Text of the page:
Thursday, March 11, 2010

"Lovely to Look At" (continued from Tuesday)

This photo is of my very most favorite place to be when I was around 9 or 10.  It was magestic and gorgeous and I "would walk down aisle" and imagine that this is where I would marry my prince charming someday.  It was the Royal Palm Grove at what I thought of as my very own personal and private fantasy land.  Other people called it McKee Jungle Gardens and it was just south of Vero Beach, Florida.  It's the third Florida attraction I want to tell you about. 

Opened in 1922, McKee's was the brain child of a couple of old-time Floridians, one named McKee, cleverly enough.  I don't know anything about him other than his founder's status.  The other was a wealthy but true eccentric named Waldo Sexton.  Sexton had traveled all around the world and brought back an enormous number of treasures that he found.  He was particularly fond of the odd and unusual and the town of Vero Beach, his hometown, had them stashed all over town.  He built the oceanside, Driftwood Inn, made of wood from ships and old buildings and the sea.  It was unique among hotels, I believe.  He also built the Ocean Grill, an oceanside restaurant that perennially looked like it was falling down, but was rated 5 stars for many, many years.  He also built the Patio Restaurant in town.  All of these places (and several others) housed all of his finds from his travels....ceramic Spanish tiles, wrought iron gates and chandeliers, statuary, furniture, artifacts, artwork,  some of it incomplete and well-worn.  His things went a long way toward making Vero Beach a quirky little beachside town back in the 50s and 60s.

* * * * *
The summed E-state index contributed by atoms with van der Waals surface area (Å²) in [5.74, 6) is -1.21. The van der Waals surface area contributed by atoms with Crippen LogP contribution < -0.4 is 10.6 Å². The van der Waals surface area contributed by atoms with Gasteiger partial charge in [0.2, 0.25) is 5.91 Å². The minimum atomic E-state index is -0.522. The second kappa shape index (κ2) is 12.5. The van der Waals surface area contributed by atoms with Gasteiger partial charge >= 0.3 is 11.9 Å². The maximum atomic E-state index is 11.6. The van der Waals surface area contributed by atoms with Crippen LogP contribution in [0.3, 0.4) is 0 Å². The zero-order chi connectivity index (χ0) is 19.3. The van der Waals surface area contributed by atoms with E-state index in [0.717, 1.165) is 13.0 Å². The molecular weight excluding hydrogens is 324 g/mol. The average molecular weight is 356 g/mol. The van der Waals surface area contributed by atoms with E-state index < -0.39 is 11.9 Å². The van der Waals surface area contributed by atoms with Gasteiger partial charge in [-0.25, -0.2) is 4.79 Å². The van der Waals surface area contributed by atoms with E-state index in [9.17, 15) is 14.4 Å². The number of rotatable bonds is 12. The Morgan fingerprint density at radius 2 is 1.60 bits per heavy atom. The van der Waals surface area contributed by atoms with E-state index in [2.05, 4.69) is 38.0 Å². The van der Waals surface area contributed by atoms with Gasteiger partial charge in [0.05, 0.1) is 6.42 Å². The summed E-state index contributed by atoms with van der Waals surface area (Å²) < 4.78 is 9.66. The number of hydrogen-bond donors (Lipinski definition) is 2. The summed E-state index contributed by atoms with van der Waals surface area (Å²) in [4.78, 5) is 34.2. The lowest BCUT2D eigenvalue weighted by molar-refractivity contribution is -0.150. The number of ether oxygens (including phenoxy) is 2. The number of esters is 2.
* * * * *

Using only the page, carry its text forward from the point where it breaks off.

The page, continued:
McKee Jungle Gardens was another depository of his treasures.  But Waldo Sexton's trinkets were not the only thing that made McKee's special.

There were gardens with trails and tours similar to the Cypress Gardens I told you about the other day, but McKee's was more natural, less manicured, and had some unique features.  It was basically a botanical garden with a botanist overseeing all of the plants.  As part of that there was the Orchid House, where all sorts of beautiful, unusual and rare orchids were grown and propagated and studied.  There was also a natural sulphur spring where the water smelled like rotten eggs, but there were many people who came regularly to collect the water for its supposed healthful qualities.